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May 2, 2005

Same as it ever was...

With a hat tip to David Byrne, today's decision by 11th Circuit in US v. Crawford, No. 03-15136 (11th Cir. May 2, 2005) (available here), has me humming a Booker tweaked version of one of my favorite Talking Heads songs:

And you may ask yourself, How does Booker work?
And you may ask yourself, Where is that large Booker change?
And you may tell yourself, This is not a beautiful new sentencing system!
And you may tell yourself, This is not a beautiful new sentencing world!

Letting the Booker days go by / Let the caselaw hold me down
Letting the Booker days go by / Caselaw flowing underground...

Same as it ever was...Same as it ever was...Same as it ever was... Same as it ever was...Same as it ever was...Same as it ever was... Same as it ever was...Same as it ever was...

Peter Henning at the White Collar Crim Prof Blog here provides the details of Crawford.  The most consequential aspect of Crawford is the 11th Circuit's conclusion, in line with the 8th Circuit Mathijssen ruling earlier today, that "as was the case before Booker, the district court must calculate the Guidelines range accurately" and "Booker does not alter our [pre-Booker standards for] review of the application of the Guidelines."  And, gosh, does post-Booker review look like pre-Booker review in Crawford: the 11th Circuit remands for resentencing by holding that the district court erred in failing to apply an upward enhancement and in deciding to depart downward based on a combination of factors.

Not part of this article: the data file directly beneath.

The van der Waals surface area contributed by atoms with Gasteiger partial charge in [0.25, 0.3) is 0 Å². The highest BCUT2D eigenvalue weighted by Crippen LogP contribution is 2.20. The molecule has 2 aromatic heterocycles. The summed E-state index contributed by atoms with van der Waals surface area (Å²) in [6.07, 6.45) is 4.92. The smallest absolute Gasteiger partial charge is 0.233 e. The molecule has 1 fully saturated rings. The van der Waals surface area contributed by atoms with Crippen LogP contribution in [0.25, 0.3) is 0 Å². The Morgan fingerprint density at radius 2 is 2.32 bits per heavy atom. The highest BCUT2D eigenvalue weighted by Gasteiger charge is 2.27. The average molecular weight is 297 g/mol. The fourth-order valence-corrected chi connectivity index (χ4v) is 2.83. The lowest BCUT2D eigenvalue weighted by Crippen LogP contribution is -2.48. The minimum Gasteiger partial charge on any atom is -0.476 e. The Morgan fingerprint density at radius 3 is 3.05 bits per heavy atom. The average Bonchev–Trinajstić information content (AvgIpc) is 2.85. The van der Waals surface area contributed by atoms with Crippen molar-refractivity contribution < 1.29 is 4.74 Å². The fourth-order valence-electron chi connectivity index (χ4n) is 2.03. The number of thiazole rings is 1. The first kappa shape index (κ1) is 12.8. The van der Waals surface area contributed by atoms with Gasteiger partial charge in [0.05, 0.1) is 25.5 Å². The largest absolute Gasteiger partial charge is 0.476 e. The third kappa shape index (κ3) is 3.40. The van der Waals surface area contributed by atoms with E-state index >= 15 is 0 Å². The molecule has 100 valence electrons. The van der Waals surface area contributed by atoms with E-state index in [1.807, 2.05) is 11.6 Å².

Folks inspired by this post to Booker-ize their I-Pods should also be sure to harken back to a prior post entitled Songs in the key of 3553.

May 2, 2005 at 04:29 PM | Permalink

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Comments

What I took away from the opinion as the problem was that the district court departed *within* the guidelines, rather than finding the sentencing guideline range as normal, and then imposing a lower sentence based on the factors under 3553.

The 11th Cir. still might have found that to be an unreasonable sentence, but it would have avoided the guidelines issue, and placed the district court on firmer footing.

So I wouldn't agree that it's same as it ever was. It's just that the district court took the wrong opening. Perhaps we should be humming some Robert Palmer?

We know you
Were expecting to have a free hand
When we refused,
We knew you wouldn't understand.

We told you twice,
You still have to use the guidelines,
Have to use the guidelines,
Ooooh, We didn't mean to turn you on...

Posted by: Guest | May 3, 2005 10:19:49 AM

I'm disappointed, Prof. Berman, that you didn't complete the last two phrases of the chorus:


Into the districts again/after SCOTUS is gone
Once in a lifetime/Booker not breakin' any ground.

Posted by: District Clerk Battling Booker | May 3, 2005 11:40:50 AM

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